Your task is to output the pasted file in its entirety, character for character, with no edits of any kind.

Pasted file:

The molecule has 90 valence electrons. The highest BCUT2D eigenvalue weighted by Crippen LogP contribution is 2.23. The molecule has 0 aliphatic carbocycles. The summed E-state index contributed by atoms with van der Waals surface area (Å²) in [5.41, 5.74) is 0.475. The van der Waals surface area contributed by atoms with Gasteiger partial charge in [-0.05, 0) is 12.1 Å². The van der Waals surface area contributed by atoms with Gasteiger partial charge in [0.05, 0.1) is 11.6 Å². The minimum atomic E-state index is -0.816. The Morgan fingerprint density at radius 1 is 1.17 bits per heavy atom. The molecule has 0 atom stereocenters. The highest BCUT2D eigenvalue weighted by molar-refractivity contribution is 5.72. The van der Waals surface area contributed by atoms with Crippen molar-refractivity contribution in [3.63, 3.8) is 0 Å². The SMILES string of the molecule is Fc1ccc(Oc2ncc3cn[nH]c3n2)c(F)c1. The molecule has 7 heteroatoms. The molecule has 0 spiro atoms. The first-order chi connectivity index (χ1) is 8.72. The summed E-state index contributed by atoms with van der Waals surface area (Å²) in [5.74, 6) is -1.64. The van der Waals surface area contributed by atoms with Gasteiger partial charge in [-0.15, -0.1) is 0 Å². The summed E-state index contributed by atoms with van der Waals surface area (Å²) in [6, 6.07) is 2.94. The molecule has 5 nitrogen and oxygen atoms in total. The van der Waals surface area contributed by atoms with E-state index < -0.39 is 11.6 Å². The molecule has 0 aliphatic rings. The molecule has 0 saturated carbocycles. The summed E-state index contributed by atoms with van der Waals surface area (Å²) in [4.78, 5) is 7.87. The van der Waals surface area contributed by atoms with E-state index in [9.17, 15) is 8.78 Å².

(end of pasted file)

The molecule has 90 valence electrons. The highest BCUT2D eigenvalue weighted by Crippen LogP contribution is 2.23. The molecule has 0 aliphatic carbocycles. The summed E-state index contributed by atoms with van der Waals surface area (Å²) in [5.41, 5.74) is 0.475. The van der Waals surface area contributed by atoms with Gasteiger partial charge in [-0.05, 0) is 12.1 Å². The van der Waals surface area contributed by atoms with Gasteiger partial charge in [0.05, 0.1) is 11.6 Å². The minimum atomic E-state index is -0.816. The Morgan fingerprint density at radius 1 is 1.17 bits per heavy atom. The molecule has 0 atom stereocenters. The highest BCUT2D eigenvalue weighted by molar-refractivity contribution is 5.72. The van der Waals surface area contributed by atoms with Crippen molar-refractivity contribution in [3.63, 3.8) is 0 Å². The SMILES string of the molecule is Fc1ccc(Oc2ncc3cn[nH]c3n2)c(F)c1. The molecule has 7 heteroatoms. The molecule has 0 spiro atoms. The first-order chi connectivity index (χ1) is 8.72. The summed E-state index contributed by atoms with van der Waals surface area (Å²) in [5.74, 6) is -1.64. The van der Waals surface area contributed by atoms with Gasteiger partial charge in [-0.15, -0.1) is 0 Å². The summed E-state index contributed by atoms with van der Waals surface area (Å²) in [6, 6.07) is 2.94. The molecule has 5 nitrogen and oxygen atoms in total. The van der Waals surface area contributed by atoms with E-state index < -0.39 is 11.6 Å². The molecule has 0 aliphatic rings. The molecule has 0 saturated carbocycles. The summed E-state index contributed by atoms with van der Waals surface area (Å²) in [4.78, 5) is 7.87. The van der Waals surface area contributed by atoms with E-state index in [9.17, 15) is 8.78 Å².